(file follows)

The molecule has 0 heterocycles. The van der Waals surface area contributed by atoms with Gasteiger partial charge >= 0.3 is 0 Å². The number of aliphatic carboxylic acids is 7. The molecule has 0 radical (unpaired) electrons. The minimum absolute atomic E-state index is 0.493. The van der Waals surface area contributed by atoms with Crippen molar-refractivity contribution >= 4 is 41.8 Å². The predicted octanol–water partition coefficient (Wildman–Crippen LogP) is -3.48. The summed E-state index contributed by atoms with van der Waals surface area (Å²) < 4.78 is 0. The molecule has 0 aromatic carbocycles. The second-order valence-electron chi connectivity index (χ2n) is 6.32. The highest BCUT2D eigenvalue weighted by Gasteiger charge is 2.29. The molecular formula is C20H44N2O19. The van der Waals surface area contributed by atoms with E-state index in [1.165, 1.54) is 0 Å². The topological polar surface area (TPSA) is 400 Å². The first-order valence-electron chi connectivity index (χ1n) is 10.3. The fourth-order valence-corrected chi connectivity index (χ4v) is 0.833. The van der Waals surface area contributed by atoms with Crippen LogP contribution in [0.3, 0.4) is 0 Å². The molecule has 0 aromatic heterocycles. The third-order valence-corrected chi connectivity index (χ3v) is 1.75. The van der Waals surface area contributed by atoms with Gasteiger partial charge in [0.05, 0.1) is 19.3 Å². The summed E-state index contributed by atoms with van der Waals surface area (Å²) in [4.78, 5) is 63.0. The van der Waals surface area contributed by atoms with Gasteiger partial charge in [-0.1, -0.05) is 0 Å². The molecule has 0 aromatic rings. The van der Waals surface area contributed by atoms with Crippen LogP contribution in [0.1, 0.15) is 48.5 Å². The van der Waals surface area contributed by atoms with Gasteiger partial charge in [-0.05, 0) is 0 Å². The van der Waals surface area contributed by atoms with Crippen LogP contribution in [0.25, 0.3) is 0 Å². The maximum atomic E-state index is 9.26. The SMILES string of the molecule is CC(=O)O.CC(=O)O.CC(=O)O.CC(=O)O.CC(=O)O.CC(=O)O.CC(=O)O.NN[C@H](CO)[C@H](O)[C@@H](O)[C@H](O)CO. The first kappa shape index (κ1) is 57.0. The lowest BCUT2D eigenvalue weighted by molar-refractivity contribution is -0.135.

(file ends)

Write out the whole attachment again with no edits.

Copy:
The molecule has 0 heterocycles. The van der Waals surface area contributed by atoms with Gasteiger partial charge >= 0.3 is 0 Å². The number of aliphatic carboxylic acids is 7. The molecule has 0 radical (unpaired) electrons. The minimum absolute atomic E-state index is 0.493. The van der Waals surface area contributed by atoms with Crippen molar-refractivity contribution >= 4 is 41.8 Å². The predicted octanol–water partition coefficient (Wildman–Crippen LogP) is -3.48. The summed E-state index contributed by atoms with van der Waals surface area (Å²) < 4.78 is 0. The molecule has 0 aromatic carbocycles. The second-order valence-electron chi connectivity index (χ2n) is 6.32. The highest BCUT2D eigenvalue weighted by Gasteiger charge is 2.29. The molecular formula is C20H44N2O19. The van der Waals surface area contributed by atoms with E-state index in [1.165, 1.54) is 0 Å². The topological polar surface area (TPSA) is 400 Å². The first-order valence-electron chi connectivity index (χ1n) is 10.3. The fourth-order valence-corrected chi connectivity index (χ4v) is 0.833. The van der Waals surface area contributed by atoms with Crippen LogP contribution in [0.3, 0.4) is 0 Å². The molecule has 0 aromatic heterocycles. The third-order valence-corrected chi connectivity index (χ3v) is 1.75. The van der Waals surface area contributed by atoms with Gasteiger partial charge in [0.05, 0.1) is 19.3 Å². The summed E-state index contributed by atoms with van der Waals surface area (Å²) in [4.78, 5) is 63.0. The van der Waals surface area contributed by atoms with Gasteiger partial charge in [-0.1, -0.05) is 0 Å². The molecule has 0 aromatic rings. The van der Waals surface area contributed by atoms with Crippen LogP contribution in [0.1, 0.15) is 48.5 Å². The van der Waals surface area contributed by atoms with Gasteiger partial charge in [-0.05, 0) is 0 Å². The van der Waals surface area contributed by atoms with Crippen LogP contribution in [0.25, 0.3) is 0 Å². The maximum atomic E-state index is 9.26. The SMILES string of the molecule is CC(=O)O.CC(=O)O.CC(=O)O.CC(=O)O.CC(=O)O.CC(=O)O.CC(=O)O.NN[C@H](CO)[C@H](O)[C@@H](O)[C@H](O)CO. The first kappa shape index (κ1) is 57.0. The lowest BCUT2D eigenvalue weighted by molar-refractivity contribution is -0.135.